Thrasybulus of Miletus

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Thrasybulus (Greek : Θρασύβουλος ὁ Μιλήσιος) was the tyrant of Miletus in the 7th century BC. Under his rule, Miletus fought a lengthy war against Lydia. This war ended without a decisive victor (a result that Herodotus credits to Thrasybulus's tricking Alyattes into making peace, [1] ). Following the war, Miletus and Lydia concluded an alliance.

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Thrasybulus was an ally of Periander, the tyrant of Corinth. He features in a famous anecdote from Herodotus's Histories, [2] in which a messenger from Periander asks Thrasybulus for advice on ruling. [3] Thrasybulus, instead of responding, takes the messenger for a walk in a field of wheat, where he proceeds to cut off all of the best and tallest ears of wheat. The message, correctly interpreted by Periander, was that a wise ruler would preempt challenges to his rule by "removing" those prominent men who might be powerful enough to challenge him; this story gave the name to Tall poppy syndrome.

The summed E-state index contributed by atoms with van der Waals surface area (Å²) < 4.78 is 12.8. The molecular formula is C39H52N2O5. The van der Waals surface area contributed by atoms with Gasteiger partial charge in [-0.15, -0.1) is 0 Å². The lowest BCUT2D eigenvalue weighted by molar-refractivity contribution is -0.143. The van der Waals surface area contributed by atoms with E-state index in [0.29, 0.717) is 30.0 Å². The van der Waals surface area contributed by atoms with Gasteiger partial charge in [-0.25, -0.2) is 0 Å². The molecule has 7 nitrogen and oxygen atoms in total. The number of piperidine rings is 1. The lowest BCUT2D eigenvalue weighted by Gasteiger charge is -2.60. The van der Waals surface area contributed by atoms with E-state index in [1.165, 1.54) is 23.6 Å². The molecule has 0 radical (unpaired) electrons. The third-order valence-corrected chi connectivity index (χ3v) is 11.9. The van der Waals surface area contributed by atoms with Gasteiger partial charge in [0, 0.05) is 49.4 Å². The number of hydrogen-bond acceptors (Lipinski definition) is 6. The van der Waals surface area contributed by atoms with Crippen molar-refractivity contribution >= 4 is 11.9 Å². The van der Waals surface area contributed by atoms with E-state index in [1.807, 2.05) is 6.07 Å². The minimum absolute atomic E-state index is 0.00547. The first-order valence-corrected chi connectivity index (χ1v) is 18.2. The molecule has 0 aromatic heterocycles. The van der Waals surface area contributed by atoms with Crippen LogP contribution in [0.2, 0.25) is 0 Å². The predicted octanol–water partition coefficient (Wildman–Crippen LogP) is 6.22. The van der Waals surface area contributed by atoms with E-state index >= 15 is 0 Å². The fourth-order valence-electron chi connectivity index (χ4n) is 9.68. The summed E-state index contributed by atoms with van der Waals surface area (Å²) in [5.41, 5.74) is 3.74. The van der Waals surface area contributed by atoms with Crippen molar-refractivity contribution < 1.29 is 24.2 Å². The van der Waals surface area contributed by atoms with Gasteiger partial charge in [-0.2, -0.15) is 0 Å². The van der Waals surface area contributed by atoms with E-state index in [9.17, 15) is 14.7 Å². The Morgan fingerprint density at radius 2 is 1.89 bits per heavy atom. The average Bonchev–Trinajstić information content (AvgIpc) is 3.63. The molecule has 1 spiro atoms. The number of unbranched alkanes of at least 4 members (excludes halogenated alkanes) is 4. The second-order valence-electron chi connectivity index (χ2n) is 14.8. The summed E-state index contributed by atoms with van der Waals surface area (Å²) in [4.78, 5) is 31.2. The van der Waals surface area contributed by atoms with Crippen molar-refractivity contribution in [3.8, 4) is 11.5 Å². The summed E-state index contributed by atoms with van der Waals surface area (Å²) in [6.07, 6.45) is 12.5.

See also

Negative selection (politics)

Notes

  1. Herodotus The Histories , 1.20-23f
  2. Herodotus The Histories , 5.92f
  3. Aristotle tells the same story albeit with reversed roles (Thrasybulus asks Periander) in Politics , 3, 1284a and Politics, 5, 1311a

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